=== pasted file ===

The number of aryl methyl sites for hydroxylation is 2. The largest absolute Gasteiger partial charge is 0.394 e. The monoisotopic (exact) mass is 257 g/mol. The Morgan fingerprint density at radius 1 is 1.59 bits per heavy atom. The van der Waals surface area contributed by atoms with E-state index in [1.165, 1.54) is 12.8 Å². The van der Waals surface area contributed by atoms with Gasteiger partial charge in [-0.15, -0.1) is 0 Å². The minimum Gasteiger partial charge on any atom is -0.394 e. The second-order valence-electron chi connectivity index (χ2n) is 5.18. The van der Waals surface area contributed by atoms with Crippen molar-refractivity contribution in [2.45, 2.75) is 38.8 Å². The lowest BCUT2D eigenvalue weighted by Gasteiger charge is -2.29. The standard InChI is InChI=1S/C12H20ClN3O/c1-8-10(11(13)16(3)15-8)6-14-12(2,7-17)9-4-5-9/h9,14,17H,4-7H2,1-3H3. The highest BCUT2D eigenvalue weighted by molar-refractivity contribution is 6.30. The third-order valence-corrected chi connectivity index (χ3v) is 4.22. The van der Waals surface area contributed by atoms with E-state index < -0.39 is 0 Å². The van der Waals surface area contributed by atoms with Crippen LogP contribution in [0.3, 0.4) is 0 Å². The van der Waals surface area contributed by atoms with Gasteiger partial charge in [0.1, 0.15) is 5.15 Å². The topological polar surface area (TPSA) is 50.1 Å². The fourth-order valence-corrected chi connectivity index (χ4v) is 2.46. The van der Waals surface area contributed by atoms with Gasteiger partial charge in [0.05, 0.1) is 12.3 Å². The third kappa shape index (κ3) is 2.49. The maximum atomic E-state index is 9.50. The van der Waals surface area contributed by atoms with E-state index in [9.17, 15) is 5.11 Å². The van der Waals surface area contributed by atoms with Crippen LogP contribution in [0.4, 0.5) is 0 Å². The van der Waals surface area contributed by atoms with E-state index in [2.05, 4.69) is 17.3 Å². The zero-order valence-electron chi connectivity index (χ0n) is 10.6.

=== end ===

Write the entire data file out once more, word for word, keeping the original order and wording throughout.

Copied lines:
The number of aryl methyl sites for hydroxylation is 2. The largest absolute Gasteiger partial charge is 0.394 e. The monoisotopic (exact) mass is 257 g/mol. The Morgan fingerprint density at radius 1 is 1.59 bits per heavy atom. The van der Waals surface area contributed by atoms with E-state index in [1.165, 1.54) is 12.8 Å². The van der Waals surface area contributed by atoms with Gasteiger partial charge in [-0.15, -0.1) is 0 Å². The minimum Gasteiger partial charge on any atom is -0.394 e. The second-order valence-electron chi connectivity index (χ2n) is 5.18. The van der Waals surface area contributed by atoms with Crippen molar-refractivity contribution in [2.45, 2.75) is 38.8 Å². The lowest BCUT2D eigenvalue weighted by Gasteiger charge is -2.29. The standard InChI is InChI=1S/C12H20ClN3O/c1-8-10(11(13)16(3)15-8)6-14-12(2,7-17)9-4-5-9/h9,14,17H,4-7H2,1-3H3. The highest BCUT2D eigenvalue weighted by molar-refractivity contribution is 6.30. The third-order valence-corrected chi connectivity index (χ3v) is 4.22. The van der Waals surface area contributed by atoms with E-state index < -0.39 is 0 Å². The van der Waals surface area contributed by atoms with Crippen LogP contribution in [0.3, 0.4) is 0 Å². The van der Waals surface area contributed by atoms with Gasteiger partial charge in [0.1, 0.15) is 5.15 Å². The topological polar surface area (TPSA) is 50.1 Å². The fourth-order valence-corrected chi connectivity index (χ4v) is 2.46. The van der Waals surface area contributed by atoms with Gasteiger partial charge in [0.05, 0.1) is 12.3 Å². The third kappa shape index (κ3) is 2.49. The maximum atomic E-state index is 9.50. The van der Waals surface area contributed by atoms with E-state index in [9.17, 15) is 5.11 Å². The van der Waals surface area contributed by atoms with Crippen LogP contribution in [0.4, 0.5) is 0 Å². The van der Waals surface area contributed by atoms with E-state index in [2.05, 4.69) is 17.3 Å². The zero-order valence-electron chi connectivity index (χ0n) is 10.6.